My wife, Tamie, and I lived together for 15 years and brought three precious babies into the world before we finally went to the county courthouse and got our marriage license in 2005. Since our local newspaper publishes the names and addresses of those granted licenses, we were a bit concerned about the scandal our late nuptials might create at church.
To anyone who asked, we shared our funny -- and true -- story.
That is, we exchanged our wedding vows in my wife's hometown church in 1990. A preacher pronounced us husband and wife. It's just that I graduated from college the day before our wedding, and we ran out of time to get blood tests and complete the official government paperwork before we said "I do." Then we left on our honeymoon. And, well, we just never needed a marriage license until 2005, when it became important for a reason that escapes me now.
Despite our lack of a license, my wife and I -- both raised in Churches of Christ -- saw our marriage as a sacred commitment, as did our families. Not for a second did we consider living together out of wedlock. To say that religion played a key role in our view of marriage would be a huge understatement.
Which leads me to the news making headlines today:
WASHINGTON -- Is marriage becoming obsolete?
As families gather for Thanksgiving this year, nearly one in three American children is living with a parent who is divorced, separated or never-married. More people are accepting the view that wedding bells aren't needed to have a family.
A study by the Pew Research Center, in association with Time magazine, highlights rapidly changing notions of the American family. And the Census Bureau, too, is planning to incorporate broader definitions of family when measuring poverty, a shift caused partly by recent jumps in unmarried couples living together.
This is an important story with a strong religion angle. Except that neither The Associated Press report linked above nor a more in-depth Time magazine piece contains any religion component except for one fly-by use of the term "spiritual" by Time. This, friends, is what we at GetReligion refer to as a religion ghost.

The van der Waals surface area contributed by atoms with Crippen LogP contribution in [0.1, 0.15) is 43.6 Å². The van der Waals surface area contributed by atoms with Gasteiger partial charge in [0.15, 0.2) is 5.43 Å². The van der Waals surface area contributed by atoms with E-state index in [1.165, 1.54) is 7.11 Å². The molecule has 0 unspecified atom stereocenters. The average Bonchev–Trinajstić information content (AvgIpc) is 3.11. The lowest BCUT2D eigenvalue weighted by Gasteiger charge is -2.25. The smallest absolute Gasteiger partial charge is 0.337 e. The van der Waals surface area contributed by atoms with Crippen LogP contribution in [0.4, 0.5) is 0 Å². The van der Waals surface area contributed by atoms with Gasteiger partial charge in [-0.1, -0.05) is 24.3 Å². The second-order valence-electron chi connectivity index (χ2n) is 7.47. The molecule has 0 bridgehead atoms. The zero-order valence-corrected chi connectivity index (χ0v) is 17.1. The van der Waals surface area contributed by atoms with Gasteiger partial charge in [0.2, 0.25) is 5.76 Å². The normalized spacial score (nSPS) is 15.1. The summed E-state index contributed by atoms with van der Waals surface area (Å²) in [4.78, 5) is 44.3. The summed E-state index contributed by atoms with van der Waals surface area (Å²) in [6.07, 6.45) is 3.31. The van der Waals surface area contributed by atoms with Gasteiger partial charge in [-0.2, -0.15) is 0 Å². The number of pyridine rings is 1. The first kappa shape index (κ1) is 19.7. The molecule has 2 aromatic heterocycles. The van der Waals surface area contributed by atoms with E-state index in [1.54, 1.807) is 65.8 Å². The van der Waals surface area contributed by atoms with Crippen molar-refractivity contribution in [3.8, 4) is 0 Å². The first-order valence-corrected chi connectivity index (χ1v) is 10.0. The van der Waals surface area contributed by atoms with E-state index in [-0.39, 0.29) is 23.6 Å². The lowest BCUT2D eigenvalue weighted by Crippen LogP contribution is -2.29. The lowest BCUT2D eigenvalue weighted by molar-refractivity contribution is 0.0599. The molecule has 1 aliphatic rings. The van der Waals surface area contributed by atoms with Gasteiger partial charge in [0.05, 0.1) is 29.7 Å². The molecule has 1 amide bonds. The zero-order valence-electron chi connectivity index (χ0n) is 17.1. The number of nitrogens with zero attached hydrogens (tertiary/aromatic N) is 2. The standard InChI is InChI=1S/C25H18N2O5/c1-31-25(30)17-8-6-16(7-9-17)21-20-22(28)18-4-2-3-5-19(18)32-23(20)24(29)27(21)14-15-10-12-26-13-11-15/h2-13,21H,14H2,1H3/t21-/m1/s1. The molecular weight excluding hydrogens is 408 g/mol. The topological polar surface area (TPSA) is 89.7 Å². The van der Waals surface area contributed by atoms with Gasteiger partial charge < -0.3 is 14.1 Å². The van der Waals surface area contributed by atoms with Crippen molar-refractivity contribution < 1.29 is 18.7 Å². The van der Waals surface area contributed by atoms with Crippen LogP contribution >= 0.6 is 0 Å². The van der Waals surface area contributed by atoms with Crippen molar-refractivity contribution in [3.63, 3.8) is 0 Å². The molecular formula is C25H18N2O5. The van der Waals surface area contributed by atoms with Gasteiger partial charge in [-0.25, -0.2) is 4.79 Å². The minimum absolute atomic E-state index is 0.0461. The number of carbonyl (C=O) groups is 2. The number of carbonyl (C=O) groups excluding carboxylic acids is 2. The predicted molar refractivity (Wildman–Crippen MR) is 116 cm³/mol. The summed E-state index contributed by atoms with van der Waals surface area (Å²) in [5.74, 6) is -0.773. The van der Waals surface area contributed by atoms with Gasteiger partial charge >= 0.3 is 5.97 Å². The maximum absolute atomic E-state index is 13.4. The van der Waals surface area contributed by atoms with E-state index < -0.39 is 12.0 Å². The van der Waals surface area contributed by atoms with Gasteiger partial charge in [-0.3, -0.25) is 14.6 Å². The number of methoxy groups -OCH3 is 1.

Certainly, religion isn't the only element of the marriage issue. As the Pew Research Center report itself makes clear, several major factors influence this trend: Education level. Income. Race. Generation. Political affiliation. But the role of religion in such matters should not be ignored, as we have said before. And before.
The Pew report notes:
Adults who attend religious services weekly or more often are much more resistant to the newer arrangements than are those who attend religious services less often or never. For example, among those who attend religious services at least once a week, 72% believe a child needs both a mother and a father to grow up happily. This compares with 62% of those who attend religious services monthly or a few times a year and 44% of those who seldom or never attend.
While a strong majority of the public favors a modern marriage where the husband and wife both have jobs and both take care of the household and children, many regular church attendees still favor a more traditional marriage. Among those who attend religious services once a week or more often, 42% say a marriage where the husband provides for the family and the wife takes care of the home and children is the more satisfying way of life. This compares with 25% of those who attend religious services occasionally and 20% who seldom or never attend.
It follows that those who attend religious services most often are among the most resistant to the growing variety of family arrangements. Nearly half (45%) of those who attend religious services weekly say the new family arrangements are a bad thing. Only one-in-five (19%) of those who attend religious services less frequently share that opinion.
Of course, much of the religious world has done a much better job talking marriage than actually facilitating healthy marriages. Just last summer, the Southern Baptist Convention passed a resolution concerning the "scandal of divorce" in its ranks. When I served as religion editor of The Oklahoman, I did a series focused on the Bible Belt state's effort to improve its No. 2-in-the-nation divorce ranking. Trust me, there are some juicy marriage/religion stories out there for reporters who go searching for them.
Dear Godbeat journalists, do you commit to explore the religion issues and ramifications of this significant Pew study?
Just two words, please.